Ford Motor Company (NYSE: F), has announced to recall about 850,000 cars in the United States to fix a glitch in the “restraints control module”. It could lead to a short circuit and delay or prevent the deployment of airbags in the event of a crash. The action covers 2013-14 Ford C-Max, Fusion, Escape and Lincoln MKZ models.
In the affected models, the deployable restraint systems (e.g., airbags, pre-tensioners, side curtains) may not function as intended in the event of a crash, increasing the risk of injury. It is quite a possibility that it can also disturb the functioning of other systems like stability control as the system receives information from the module. The electronic stability control is an important safety feature that controls the vehicle during the moment of a skid.
The company has detected the problem during its “normal internal processes,” such as warranty claims, wrote Kelli Felker, a company spokeswoman, in an email. The Ford control module is not produced by Takata, Ms. Felker added, as propellant that ignites and produces gas in Takata air bags, was not properly prepared and was too powerful, enough to shatter metal pieces. She also states that no accidents or injuries related to the problem have been reported till date, even though several dozen complaints from owners about the current restraint control module problem have been received by the safety agencies.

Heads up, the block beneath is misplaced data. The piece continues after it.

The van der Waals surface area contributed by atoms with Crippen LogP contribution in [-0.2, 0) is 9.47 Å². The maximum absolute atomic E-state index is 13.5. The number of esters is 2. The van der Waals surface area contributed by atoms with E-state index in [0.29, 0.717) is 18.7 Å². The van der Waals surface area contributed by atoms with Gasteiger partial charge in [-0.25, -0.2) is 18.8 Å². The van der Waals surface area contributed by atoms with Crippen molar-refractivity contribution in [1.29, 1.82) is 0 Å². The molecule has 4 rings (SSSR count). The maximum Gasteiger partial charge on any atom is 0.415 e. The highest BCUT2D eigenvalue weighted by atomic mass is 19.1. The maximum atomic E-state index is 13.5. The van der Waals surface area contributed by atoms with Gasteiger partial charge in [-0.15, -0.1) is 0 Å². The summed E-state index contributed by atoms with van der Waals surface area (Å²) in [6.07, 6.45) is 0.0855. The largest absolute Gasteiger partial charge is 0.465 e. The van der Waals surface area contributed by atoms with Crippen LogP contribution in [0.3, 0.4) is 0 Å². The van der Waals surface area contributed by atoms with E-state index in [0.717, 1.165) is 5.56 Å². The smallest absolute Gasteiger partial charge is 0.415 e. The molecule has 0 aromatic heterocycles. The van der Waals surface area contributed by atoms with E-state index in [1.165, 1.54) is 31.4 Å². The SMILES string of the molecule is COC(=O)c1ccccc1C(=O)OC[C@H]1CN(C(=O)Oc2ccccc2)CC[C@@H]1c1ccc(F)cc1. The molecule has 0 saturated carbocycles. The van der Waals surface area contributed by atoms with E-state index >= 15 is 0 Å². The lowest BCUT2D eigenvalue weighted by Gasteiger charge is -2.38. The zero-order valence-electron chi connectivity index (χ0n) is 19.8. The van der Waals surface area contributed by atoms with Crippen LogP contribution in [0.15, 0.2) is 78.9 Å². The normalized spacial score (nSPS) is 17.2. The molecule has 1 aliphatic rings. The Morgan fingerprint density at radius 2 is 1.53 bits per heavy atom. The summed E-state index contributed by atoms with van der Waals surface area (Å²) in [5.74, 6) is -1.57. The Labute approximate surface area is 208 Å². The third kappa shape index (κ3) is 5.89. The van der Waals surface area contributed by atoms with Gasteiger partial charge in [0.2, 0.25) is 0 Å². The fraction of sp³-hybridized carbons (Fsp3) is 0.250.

Out of the 850,000 vehicles recalled, about 750,000 are from the U.S. and the rest are from Mexico and Canada. It is a major recall for this week after Chrysler, which recalled nearly 350,000 vehicles on Thursday, September 25th, due to fault with the ignition switch that might have lead to shutting down of the engine.
This year, auto companies in the U.S. have recalled nearly 40 million vehicles, most of them being vehicles from the General Motors Company (NYSE: GM).
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